4. I completely agree, Diane! I have been transplanted to the midwest...South Dakota to be exact...and I, frankly, am sick of the whole abortion argument that is NON-STOP up here. It's ridiculous...and we are subject to huge panel vans driving around with HUGE billboard type pictures of dead fetuses, etc...it ticks me off. I do live in a more urban area, and so tend to be more others like me (open-minded Democrats), but unfortunately the state typically tends to be republican. I stick out like a sore thumb! I was always in the "Anyone but Bush" camp, and will now be in the "Anyone but McCain" camp!! *Peace!

    ReplyDelete
  5. Unfortunately this is the state of America today. I have heard the same thing and I may sound cynical but there is nothing much to stop McCain from becoming the president....

    ReplyDelete
  6. Anonymous5:23 PM

    I cant express my dismay at the democratic party in words I would print! The state of the Americian economy is even worse than it was after Regan finished shredding it. The war is killing thousands of our most promising young people not to even mention what it is doing to 'help' those who want a change in Iraq. Mcain in office frightens me. I will vote for which ever democrate gets the nomination.

    ReplyDelete
  7. Anonymous8:46 AM

    Did everybody forget 9-11 and that Bill Clinton had the opportunity to
    end Bin Laden's reign but didn't have the balls to do it! He also made many families have to explain to their children what "oral" sex was because he CHOSE to do it in the White House with a woman young enough to be his daughter. Hillary keeps getting caught in lies and Obama's patriotism is in question. At least McCain fought for America's freedom.

    ReplyDelete
  8. I'm all for folks expressing their political views, and I don't have any problem with folks disagreeing with me in comments. When I post an entry with a political topic, I welcome responses and different views. But it's hard to give any credence to anyone who is afraid to speak up under his/her own identity. As a result, I've decided to change my settings to not accept anonymous comments.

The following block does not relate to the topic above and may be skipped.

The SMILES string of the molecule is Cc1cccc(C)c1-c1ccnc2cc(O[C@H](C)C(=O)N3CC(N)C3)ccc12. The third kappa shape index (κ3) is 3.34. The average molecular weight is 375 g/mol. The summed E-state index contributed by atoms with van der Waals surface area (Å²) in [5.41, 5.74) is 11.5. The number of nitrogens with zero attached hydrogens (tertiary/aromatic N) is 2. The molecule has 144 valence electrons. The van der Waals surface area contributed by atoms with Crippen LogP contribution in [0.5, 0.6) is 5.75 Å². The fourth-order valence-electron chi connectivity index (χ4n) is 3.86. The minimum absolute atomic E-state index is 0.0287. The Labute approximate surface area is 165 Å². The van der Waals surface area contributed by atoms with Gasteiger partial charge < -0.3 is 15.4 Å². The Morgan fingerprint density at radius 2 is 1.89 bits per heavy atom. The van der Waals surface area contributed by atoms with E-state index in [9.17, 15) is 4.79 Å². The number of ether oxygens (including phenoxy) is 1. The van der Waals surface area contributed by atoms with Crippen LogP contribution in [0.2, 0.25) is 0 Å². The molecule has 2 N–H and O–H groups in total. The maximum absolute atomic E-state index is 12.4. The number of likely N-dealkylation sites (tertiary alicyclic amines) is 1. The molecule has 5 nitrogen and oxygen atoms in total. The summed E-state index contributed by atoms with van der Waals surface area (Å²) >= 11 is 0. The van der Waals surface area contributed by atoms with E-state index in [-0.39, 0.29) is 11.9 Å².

But I really do welcome your reactions -- I just want to know who I'm hearing comments from!

    And, by the way, for that anonymous poster who blames Hillary Clinton for her husband's foibles? Gotta be a man, because if we women were on the hook for all of our husband's flaws, we'd be in big trouble. Time to step out of the dark ages, honey. And here's a newsflash: wives aren't the property of their husbands any more, either. (Grin)

    ReplyDelete
  9. Diane, its not even possible for me to agree more with your view because I've been so perplexed and baffled when I've heard these views expressed (thankfully far and few between, but still...). Frankly, it I just boil down to personality, I'd be honored to vote for either and when I keep policy and issues in focus, I've yet to hear a Republican come close to anything besides ridiculous rhetoric that is frightening.

    ReplyDelete
  10. Diane, loved your response to the comments. You rock! While voting is a personal decision, I remain baffled by people who vote against their own interest. Lived through the '60's, had a son serve in Iraq (who we love and admire) and for some strange reason will still vote my heart and pocket book.

    ReplyDelete
  11. The divisiveness of the Democratic campaign right now scares me. I am SO supporting Obama and hoping he gets the nomination, but if he doesn't I will support Clinton for the very reasons you wrote about. Another 4 years under a Republican leader is unthinkable.

    ReplyDelete